The issue with subglandular implants is the likelihood that superiorly they will be more visible with time, and the risk of capsular contracture is higher. However, you have enough breast tissue, that a subglandular position looks good at 5 months, and you can get a nice result with a lift alone. Changing the implants to below the muscle will not increase cleavage, and adds some complexity to the operation. In other words their are trade offs to each. Leaving the implants in the subglandular position simplifies the operation and makes it more predictable in the short term. Long term the chances for maintaining an optimal appearance with a soft breast are better by changing the implants to a submuscular position.
I think that you would benefit from a small lift. It probably isn to necessary to change the position of the implant unless it is visible( rippling) in the upper pole.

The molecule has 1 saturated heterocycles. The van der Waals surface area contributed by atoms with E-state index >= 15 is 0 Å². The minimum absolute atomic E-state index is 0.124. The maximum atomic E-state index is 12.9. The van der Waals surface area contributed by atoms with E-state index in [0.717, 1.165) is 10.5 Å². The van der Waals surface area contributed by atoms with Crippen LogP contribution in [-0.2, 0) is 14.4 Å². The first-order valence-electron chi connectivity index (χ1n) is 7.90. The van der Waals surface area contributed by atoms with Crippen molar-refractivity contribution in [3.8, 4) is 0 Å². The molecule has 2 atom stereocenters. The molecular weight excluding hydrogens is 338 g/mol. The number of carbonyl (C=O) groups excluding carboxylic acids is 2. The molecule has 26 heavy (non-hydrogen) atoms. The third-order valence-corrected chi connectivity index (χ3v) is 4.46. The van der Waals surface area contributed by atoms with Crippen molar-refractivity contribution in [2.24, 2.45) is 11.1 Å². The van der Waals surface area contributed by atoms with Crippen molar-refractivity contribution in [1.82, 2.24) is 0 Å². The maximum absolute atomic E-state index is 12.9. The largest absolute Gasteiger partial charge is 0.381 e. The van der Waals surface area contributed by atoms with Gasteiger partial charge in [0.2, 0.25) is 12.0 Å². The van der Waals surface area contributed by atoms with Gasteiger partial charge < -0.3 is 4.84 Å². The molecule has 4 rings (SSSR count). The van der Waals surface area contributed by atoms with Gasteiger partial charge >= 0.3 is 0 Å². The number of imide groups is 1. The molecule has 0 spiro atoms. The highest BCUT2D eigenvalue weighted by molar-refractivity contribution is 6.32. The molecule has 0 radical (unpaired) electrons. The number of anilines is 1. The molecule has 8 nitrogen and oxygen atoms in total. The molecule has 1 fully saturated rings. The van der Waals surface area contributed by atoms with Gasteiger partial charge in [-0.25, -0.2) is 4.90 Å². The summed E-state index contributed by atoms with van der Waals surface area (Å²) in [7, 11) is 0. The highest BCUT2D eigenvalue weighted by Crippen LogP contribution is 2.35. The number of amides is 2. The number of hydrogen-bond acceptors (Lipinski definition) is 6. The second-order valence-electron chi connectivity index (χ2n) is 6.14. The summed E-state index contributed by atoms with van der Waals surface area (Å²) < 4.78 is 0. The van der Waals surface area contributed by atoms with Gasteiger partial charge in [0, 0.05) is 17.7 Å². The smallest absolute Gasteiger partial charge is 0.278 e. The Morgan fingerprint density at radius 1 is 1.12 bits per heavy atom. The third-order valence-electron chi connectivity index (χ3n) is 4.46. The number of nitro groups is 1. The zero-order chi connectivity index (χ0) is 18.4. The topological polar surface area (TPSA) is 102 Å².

From your photograph your result looks quite good to me. You will have better cleavage with the implant remaining in the sub glandular position. It will take many months for you to stretch out the pectoralis muscle to make for a nice result. In my opinion, a smaller peri-areolar breast lift would be as much as I would recommend. Your surgeon has a good plan for you good luck with your revision.
Based on your narrative and pictures, I don't know why you would need to reposition your implants. You do appear to need a bit of a breast lift, however, From your pictures, I would think that a periareolar (aka, donut) or short-scar (aka, lollipop) lift would work well for you.
I'm sorry to hear that you are having to have another procedure so soon. Your plastic surgeon who has examined and advised you most likely knows best how to proceed. Typically an implant in the subpectoral position is not as visible or noticable as one above the muscle. Therefore, they usually look a little more natural, but provide less cleavage. The photos provided do look like you would benefit from a lift. I don't hear any compelling reason to perform a pocket change to under the muscle at the same time from your question above. Discuss these concerns with your plastic surgeon to ensure that the two of you are on the same page before you proceed. Best wishes,
Erik Hoy, MD